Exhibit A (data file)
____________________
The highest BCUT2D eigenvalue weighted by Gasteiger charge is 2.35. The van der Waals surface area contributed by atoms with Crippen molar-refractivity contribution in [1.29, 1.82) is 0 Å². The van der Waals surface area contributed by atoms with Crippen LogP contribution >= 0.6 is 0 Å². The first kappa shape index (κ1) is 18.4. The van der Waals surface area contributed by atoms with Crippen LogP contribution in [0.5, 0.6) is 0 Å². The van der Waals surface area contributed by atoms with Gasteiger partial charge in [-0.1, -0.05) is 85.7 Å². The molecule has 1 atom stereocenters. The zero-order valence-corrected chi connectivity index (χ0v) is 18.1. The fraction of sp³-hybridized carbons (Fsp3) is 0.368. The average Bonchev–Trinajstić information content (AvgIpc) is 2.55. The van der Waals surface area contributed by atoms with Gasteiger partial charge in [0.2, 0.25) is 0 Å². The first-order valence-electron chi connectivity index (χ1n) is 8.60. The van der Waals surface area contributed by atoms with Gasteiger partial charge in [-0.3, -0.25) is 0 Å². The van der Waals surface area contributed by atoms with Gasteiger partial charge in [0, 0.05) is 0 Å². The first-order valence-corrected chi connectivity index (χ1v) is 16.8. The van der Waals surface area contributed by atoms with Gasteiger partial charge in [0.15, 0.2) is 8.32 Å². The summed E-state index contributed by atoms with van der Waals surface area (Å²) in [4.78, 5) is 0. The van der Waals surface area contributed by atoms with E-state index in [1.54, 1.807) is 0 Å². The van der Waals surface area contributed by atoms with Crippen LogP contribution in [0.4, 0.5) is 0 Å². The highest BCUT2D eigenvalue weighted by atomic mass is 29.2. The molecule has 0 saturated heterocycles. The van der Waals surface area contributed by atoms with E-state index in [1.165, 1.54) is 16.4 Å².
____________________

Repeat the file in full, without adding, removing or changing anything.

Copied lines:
The highest BCUT2D eigenvalue weighted by Gasteiger charge is 2.35. The van der Waals surface area contributed by atoms with Crippen molar-refractivity contribution in [1.29, 1.82) is 0 Å². The van der Waals surface area contributed by atoms with Crippen LogP contribution >= 0.6 is 0 Å². The first kappa shape index (κ1) is 18.4. The van der Waals surface area contributed by atoms with Crippen LogP contribution in [0.5, 0.6) is 0 Å². The van der Waals surface area contributed by atoms with Gasteiger partial charge in [-0.1, -0.05) is 85.7 Å². The molecule has 1 atom stereocenters. The zero-order valence-corrected chi connectivity index (χ0v) is 18.1. The fraction of sp³-hybridized carbons (Fsp3) is 0.368. The average Bonchev–Trinajstić information content (AvgIpc) is 2.55. The van der Waals surface area contributed by atoms with Gasteiger partial charge in [0.2, 0.25) is 0 Å². The first-order valence-electron chi connectivity index (χ1n) is 8.60. The van der Waals surface area contributed by atoms with Gasteiger partial charge in [-0.3, -0.25) is 0 Å². The van der Waals surface area contributed by atoms with Gasteiger partial charge in [0, 0.05) is 0 Å². The first-order valence-corrected chi connectivity index (χ1v) is 16.8. The van der Waals surface area contributed by atoms with Gasteiger partial charge in [0.15, 0.2) is 8.32 Å². The summed E-state index contributed by atoms with van der Waals surface area (Å²) in [4.78, 5) is 0. The van der Waals surface area contributed by atoms with E-state index in [1.54, 1.807) is 0 Å². The van der Waals surface area contributed by atoms with Crippen LogP contribution in [0.4, 0.5) is 0 Å². The highest BCUT2D eigenvalue weighted by atomic mass is 29.2. The molecule has 0 saturated heterocycles. The van der Waals surface area contributed by atoms with E-state index in [1.165, 1.54) is 16.4 Å².